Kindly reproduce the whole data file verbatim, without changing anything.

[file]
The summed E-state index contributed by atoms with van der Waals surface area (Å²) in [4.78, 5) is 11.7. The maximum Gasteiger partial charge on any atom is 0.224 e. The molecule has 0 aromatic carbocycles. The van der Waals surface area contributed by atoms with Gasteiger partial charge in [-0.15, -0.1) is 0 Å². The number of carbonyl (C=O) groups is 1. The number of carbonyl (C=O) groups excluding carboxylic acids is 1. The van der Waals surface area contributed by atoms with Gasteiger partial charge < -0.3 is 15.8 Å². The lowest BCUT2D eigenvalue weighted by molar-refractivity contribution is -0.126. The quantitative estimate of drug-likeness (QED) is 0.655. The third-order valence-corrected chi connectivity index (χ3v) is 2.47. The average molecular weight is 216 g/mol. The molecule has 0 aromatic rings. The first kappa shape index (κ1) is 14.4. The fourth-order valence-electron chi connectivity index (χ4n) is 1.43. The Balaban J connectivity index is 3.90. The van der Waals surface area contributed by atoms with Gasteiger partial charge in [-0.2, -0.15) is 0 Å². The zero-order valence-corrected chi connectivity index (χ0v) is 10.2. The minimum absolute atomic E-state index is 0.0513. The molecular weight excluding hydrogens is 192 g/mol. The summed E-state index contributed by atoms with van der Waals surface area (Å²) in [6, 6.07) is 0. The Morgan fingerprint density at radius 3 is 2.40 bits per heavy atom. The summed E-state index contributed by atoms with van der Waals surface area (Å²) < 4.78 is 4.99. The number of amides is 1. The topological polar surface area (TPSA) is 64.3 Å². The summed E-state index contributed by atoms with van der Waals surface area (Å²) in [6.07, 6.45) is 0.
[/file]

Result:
The summed E-state index contributed by atoms with van der Waals surface area (Å²) in [4.78, 5) is 11.7. The maximum Gasteiger partial charge on any atom is 0.224 e. The molecule has 0 aromatic carbocycles. The van der Waals surface area contributed by atoms with Gasteiger partial charge in [-0.15, -0.1) is 0 Å². The number of carbonyl (C=O) groups is 1. The number of carbonyl (C=O) groups excluding carboxylic acids is 1. The van der Waals surface area contributed by atoms with Gasteiger partial charge < -0.3 is 15.8 Å². The lowest BCUT2D eigenvalue weighted by molar-refractivity contribution is -0.126. The quantitative estimate of drug-likeness (QED) is 0.655. The third-order valence-corrected chi connectivity index (χ3v) is 2.47. The average molecular weight is 216 g/mol. The molecule has 0 aromatic rings. The first kappa shape index (κ1) is 14.4. The fourth-order valence-electron chi connectivity index (χ4n) is 1.43. The Balaban J connectivity index is 3.90. The van der Waals surface area contributed by atoms with Gasteiger partial charge in [-0.2, -0.15) is 0 Å². The zero-order valence-corrected chi connectivity index (χ0v) is 10.2. The minimum absolute atomic E-state index is 0.0513. The molecular weight excluding hydrogens is 192 g/mol. The summed E-state index contributed by atoms with van der Waals surface area (Å²) in [6, 6.07) is 0. The Morgan fingerprint density at radius 3 is 2.40 bits per heavy atom. The summed E-state index contributed by atoms with van der Waals surface area (Å²) < 4.78 is 4.99. The number of amides is 1. The topological polar surface area (TPSA) is 64.3 Å². The summed E-state index contributed by atoms with van der Waals surface area (Å²) in [6.07, 6.45) is 0.